JAMESTOWN – Three and a half years ago, naturalist and Jamestown native Mark Baldwin moved to the shores of Malaren, Sweden’s third largest freshwater lake, near Stockholm, Sweden.
Officials from the Audobon Community Nature Center (ACNC) say he has been exploring the forests and fields of the area ever since.
In the comfort of viewers’ own home, on Friday, January 8, 2021, 11 a.m.-noon, Baldwin will share stories and lessons in natural history from his Swedish journey, taking them on a virtual tour of “The Nature of Sweden,” a First Friday presentation of Audubon Community Nature Center (ACNC).
Baldwin spent his early years and most of his career in Jamestown. He now teaches science in an urban middle school and spends as much time as possible with his wife Ardy and their family, enjoying the forest near their home.
With a BS in biology and secondary education from SUNY Fredonia and Master of Science in Teaching from Antioch University, he taught middle school and high school science in Alaska, Vermont and New York.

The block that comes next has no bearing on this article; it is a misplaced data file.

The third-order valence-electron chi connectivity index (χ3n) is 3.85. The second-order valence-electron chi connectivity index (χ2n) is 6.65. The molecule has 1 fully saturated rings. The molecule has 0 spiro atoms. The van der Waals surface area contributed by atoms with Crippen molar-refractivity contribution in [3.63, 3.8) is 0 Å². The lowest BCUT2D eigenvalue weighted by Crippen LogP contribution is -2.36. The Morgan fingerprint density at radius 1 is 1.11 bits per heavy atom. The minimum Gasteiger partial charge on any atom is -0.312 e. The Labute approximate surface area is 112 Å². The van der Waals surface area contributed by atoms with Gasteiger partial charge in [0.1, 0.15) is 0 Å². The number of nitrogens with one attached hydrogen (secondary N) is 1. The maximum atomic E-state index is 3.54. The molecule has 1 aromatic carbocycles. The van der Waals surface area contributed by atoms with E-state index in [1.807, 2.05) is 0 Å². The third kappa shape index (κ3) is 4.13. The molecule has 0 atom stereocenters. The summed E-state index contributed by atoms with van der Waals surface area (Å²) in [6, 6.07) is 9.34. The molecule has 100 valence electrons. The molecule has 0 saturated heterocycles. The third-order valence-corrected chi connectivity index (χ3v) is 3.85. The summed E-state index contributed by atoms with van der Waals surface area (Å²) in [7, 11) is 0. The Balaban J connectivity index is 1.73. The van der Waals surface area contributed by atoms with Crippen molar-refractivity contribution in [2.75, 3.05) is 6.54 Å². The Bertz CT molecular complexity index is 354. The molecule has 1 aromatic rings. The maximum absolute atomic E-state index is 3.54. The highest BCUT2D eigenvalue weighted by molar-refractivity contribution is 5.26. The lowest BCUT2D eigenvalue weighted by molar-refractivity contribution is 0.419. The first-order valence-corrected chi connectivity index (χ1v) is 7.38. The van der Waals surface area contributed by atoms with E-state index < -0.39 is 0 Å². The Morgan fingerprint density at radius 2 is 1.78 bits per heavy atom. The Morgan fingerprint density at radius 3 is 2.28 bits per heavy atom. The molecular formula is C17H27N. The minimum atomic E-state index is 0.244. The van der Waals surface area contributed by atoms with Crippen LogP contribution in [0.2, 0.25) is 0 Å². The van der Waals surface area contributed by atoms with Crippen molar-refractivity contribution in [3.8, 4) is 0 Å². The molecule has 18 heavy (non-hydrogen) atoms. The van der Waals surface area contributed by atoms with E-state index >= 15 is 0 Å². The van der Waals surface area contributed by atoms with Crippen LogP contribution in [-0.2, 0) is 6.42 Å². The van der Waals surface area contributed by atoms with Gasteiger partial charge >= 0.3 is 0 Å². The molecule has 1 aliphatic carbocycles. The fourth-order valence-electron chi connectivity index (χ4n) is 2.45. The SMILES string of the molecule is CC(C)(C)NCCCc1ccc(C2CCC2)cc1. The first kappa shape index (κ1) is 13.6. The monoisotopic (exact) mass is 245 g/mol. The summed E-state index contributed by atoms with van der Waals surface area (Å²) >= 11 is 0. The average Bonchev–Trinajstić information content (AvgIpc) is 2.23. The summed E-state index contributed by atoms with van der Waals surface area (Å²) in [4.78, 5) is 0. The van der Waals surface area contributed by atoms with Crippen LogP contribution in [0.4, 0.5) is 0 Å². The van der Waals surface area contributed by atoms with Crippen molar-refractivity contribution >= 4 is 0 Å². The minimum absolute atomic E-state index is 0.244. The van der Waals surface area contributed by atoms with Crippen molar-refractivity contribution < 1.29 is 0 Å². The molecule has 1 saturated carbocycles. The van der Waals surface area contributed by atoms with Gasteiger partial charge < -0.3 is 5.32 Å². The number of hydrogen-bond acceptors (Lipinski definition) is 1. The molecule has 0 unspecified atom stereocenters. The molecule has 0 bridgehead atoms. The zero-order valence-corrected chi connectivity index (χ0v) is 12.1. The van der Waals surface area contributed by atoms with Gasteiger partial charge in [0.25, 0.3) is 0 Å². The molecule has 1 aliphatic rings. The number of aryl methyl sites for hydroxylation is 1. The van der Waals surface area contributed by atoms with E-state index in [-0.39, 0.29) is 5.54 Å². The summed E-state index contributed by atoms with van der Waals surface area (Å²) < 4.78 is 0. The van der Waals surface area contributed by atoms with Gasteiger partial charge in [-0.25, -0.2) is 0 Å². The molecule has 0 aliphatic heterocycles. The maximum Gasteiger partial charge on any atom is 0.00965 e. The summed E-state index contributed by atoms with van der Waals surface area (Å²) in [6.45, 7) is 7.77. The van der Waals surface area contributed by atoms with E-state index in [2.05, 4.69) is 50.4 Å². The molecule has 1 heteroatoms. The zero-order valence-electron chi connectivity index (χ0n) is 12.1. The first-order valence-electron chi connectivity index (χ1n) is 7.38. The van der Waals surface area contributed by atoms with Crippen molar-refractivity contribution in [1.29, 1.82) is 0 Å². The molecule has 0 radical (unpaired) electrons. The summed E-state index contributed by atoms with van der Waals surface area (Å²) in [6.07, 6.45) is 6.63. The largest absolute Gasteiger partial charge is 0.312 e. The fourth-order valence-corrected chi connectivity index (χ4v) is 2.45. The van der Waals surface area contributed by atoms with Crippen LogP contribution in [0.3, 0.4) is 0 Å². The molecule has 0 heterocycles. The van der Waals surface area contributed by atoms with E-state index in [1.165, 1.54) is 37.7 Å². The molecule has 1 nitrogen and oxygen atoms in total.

For more than 25 years, Baldwin was an educator and naturalist at Jamestown’s Roger Tory Peterson Institute, where he worked with teachers throughout the country to create place-based methods of teaching and learning with a focus on the outdoors and the natural world. In 2014, he received the ACNC Chairman’s Award for exemplary service in nature education.
The fee for this opportunity is $8 or $6 for Nature Center members.
This program will be hosted online on Zoom. Register up to an hour before the program by going to AudubonCNC.org and clicking on “Register for a Program.” You will be sent a zoom meeting code when you register to attend this virtual program.
Audubon Community Nature Center is located at 1600 Riverside Road, one-quarter mile east of Route 62 between Jamestown, N.Y., and Warren, Pa. The first floor of the Nature Center building, including the Blue Heron Gift Shop, live animals, and the 2020 Nature Photography Contest winning photographs, is open Mondays through Saturdays, 10 a.m. to 4:30 p.m. Because not all of the building is accessible, admission is by donation only.
People are welcome to visit the 600-acre nature preserve from dawn to dusk daily. While practicing safe social distancing measures, you can enjoy the grounds and six miles of trails, and view Liberty, Audubon’s non-releasable Bald Eagle.
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